The Act stipulates taxing of a casual taxable person for all business-related transactions and the net result is that even when an old and obsolete asset is sold, one may require paying of taxes through temporary registration. For this, there is not even any exemption limit available. By the spirit of law, even raddi sold by government departments, business entities and professionals will incur tax payment. Similarly, when both supply of goods and services are going to be taxed, the purpose of defining ‘works contract’ is defeated and will create confusion.

As it often happens within two arms of the same government, while income tax allows notional income to be worked out without maintaining detailed accounts to have ease of business and less compliance cost for small businesses for an amount up to R2 crore, the composition levy not requiring detailed accounts under GST is confined up to R50 lakh limit, thus requiring detailed accounting thereafter. There is an automatic condition that any explanation added in any provision within one year will have retrospective effect from the date of provision. The concept of ‘Pure Agent’, with its 11-odd conditions and which had attracted lot of legislation before the concept of taxing gross receipts was struck down by the Delhi High Court in Intercontinental Consultants, has been brought back.

A registered person even for a non-taxable service has to issue prescribed bill of supply, leading to unnecessary documentation. Unjust enrichment provision will henceforth cover even interest. Compliance rating for every registered unit has been introduced, though no accountability for non-compliance of officer(s) has been fixed. For every litigation, even though done by the department, the assessee is required to keep the accounts till finality. Hopefully, this will mean more space available in government departments and only files with the assessee. The period of limitation has been effectively increased up to six years. Two stages of appeals have been provided with 10% mandatory deposit at each stage. Recovery provisions have been made so elaborate they can lead to duplicity.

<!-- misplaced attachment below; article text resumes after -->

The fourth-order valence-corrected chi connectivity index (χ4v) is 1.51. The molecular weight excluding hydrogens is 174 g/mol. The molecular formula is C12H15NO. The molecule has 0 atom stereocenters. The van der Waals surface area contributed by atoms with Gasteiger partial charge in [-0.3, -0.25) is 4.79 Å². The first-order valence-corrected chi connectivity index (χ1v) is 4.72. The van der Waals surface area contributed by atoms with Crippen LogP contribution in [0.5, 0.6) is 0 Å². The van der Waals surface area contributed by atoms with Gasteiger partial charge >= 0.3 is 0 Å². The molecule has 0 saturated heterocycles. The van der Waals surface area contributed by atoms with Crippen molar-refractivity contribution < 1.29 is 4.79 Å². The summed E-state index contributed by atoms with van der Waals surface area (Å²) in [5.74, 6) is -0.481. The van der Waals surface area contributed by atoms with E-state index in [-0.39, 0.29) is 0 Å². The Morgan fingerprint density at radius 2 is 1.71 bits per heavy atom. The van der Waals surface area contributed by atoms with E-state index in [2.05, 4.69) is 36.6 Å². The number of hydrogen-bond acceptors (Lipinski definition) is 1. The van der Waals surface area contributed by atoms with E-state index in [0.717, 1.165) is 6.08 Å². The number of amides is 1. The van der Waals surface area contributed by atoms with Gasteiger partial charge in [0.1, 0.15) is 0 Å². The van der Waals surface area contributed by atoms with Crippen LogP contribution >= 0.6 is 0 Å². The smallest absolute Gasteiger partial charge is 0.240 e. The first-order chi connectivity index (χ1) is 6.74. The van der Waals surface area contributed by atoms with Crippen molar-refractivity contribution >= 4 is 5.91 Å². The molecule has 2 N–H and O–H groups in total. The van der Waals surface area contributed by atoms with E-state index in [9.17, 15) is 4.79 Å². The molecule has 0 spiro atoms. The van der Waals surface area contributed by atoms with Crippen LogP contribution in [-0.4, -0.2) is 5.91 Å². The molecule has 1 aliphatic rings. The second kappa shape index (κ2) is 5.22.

Recovery can be made through lien, attachment, recovery from the successors, distrain of property and through certificate action of the collector and even through the magistrate by attachment of any moveable or immovable property of offender. Through a non obstante clause in Section 57, tax dues have been made first charge in the property, even though similar laws exist for EPFO, banks, etc. This will lead to a situation of, inter se, litigation between various departments. A closed factory may be sealed by five different departments with each fighting as to who will have primacy under its own non obstante clause. There are many such tedious provisions to make life difficult for the assessee. It will be, therefore, in the fitness of things that the GST draft is put to detailed scrutiny before it is notified. Any haste in this regard is bound to be counterproductive.

The author is advocate, Amicus Rarus, and a former commissioner of customs and excise


Leave a Reply

Your email address will not be published.

Solve this and then Post Comment *

scroll to top